A couple of Rock Band fans who happen to work in a machine shop also managed to solve another problem with the game: the relatively fragile kick drum pedal. Some of the more lead-footed players of the game were actually splitting their pedals in half, so the machine-savvy duo started cutting up diamond-plate steel (the sort of non-slip material used on utility trucks’ tailgates) using a jig in the shape of the original pedal. A bit of drilling, grinding, and six self-tapping screws later, they’d created a nigh-indestructible after-market pedal for your Rock Band drums.
Capitalism: the ability to solve somebody’s problem and make a few bucks in the process—solves problems like this all the time. What’s rare is seeing how really quickly it works its magic. It really was about two weeks from “Augh! Why does nobody make a product which solves this?!” to “Here’s the answer: what color would you like it in?”
I just wonder how long will it be before someone with the necessary plastic-tooling and electronics manufacturing facilities realizes what a huge profit is waiting if they can solve the “Can’t find an extra PS3 Rock Band guitar controller to save your life” problem?
Now this is cool: Gibson just announced a “robot guitar” with a built-in auto-tuning system. Servos in the string winders are coupled with pitch detection to let the system automatically put itself in tune. You can choose both standard and custom tunings, letting you switch between standard and, for instance, Drop D tuning in a couple of seconds with the touch of a button:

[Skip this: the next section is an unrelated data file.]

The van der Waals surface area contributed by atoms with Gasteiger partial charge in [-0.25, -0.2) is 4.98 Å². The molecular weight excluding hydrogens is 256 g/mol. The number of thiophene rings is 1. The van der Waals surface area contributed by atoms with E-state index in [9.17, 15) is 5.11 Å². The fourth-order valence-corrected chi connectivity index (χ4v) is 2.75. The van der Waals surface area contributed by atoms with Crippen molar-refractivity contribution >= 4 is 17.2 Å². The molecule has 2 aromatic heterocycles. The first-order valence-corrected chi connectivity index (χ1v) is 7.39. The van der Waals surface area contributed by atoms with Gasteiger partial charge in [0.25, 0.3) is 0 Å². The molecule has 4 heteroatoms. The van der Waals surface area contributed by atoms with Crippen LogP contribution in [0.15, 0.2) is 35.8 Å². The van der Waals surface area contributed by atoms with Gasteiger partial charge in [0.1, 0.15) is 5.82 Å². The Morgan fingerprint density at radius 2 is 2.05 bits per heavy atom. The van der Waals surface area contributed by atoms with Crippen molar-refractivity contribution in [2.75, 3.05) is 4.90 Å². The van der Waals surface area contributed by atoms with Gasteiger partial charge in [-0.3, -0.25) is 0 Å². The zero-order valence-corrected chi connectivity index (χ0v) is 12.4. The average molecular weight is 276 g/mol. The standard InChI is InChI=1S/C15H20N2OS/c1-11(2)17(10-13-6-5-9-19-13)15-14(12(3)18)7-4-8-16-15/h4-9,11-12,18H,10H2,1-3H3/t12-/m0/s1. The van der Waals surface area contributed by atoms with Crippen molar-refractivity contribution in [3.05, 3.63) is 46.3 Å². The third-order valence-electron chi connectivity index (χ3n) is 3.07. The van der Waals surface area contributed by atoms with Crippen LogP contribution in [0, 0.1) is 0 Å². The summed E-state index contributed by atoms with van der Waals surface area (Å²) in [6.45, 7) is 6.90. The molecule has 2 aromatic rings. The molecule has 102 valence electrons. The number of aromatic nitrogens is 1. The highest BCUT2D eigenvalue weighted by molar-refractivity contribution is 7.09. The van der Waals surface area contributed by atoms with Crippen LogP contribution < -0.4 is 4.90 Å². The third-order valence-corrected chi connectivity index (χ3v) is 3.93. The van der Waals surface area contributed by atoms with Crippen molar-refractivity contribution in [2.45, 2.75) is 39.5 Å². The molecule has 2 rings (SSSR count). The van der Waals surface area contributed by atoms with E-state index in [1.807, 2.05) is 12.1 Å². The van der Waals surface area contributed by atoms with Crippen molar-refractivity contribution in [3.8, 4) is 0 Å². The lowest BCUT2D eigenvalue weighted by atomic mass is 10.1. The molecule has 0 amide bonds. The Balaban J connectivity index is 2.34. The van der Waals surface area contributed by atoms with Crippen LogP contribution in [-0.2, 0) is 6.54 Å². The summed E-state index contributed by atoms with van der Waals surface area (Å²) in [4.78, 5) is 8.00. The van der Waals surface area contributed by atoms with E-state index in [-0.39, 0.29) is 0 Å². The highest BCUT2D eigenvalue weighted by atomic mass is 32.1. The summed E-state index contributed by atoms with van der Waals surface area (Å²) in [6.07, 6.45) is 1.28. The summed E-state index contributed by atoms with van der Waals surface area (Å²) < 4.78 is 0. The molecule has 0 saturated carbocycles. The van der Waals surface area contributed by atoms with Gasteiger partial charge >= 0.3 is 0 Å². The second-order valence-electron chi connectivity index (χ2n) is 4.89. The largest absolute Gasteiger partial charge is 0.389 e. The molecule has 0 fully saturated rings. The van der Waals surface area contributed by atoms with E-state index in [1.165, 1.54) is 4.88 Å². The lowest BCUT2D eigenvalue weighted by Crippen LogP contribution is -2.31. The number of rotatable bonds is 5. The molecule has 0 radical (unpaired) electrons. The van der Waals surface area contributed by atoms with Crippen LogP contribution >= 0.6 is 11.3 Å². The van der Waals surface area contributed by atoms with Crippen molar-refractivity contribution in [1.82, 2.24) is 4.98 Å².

(Music Trivia: ever wonder why Big Rock Musicians lug about 30 guitars onstage with them? It’s not just the guitarist’s gigantic ego…OK, most of the time, it’s not just their gigantic ego. Sound and style are part of it, but the need to quickly switch between different tunings depending on the song is at least as much, if not more, of a driving factor. It’s just no fun waiting for the guitarist to retune six strings to another set of notes while trying in vain to keep up stage banter, so they just bring extra guitars, pretuned to the various song requirements)
The tuning system was created by German engineer Chris Adams and his company, Tronical GmbH. It’s available both as an after-market add-on to many existing guitars under the name PowerTune, and as part of the limited edition Gibson pictured above.
For more details of this cool (but still a bit pricey) technology, check out the Gibson site at http://www.gibson.com/robotguitar/index.html.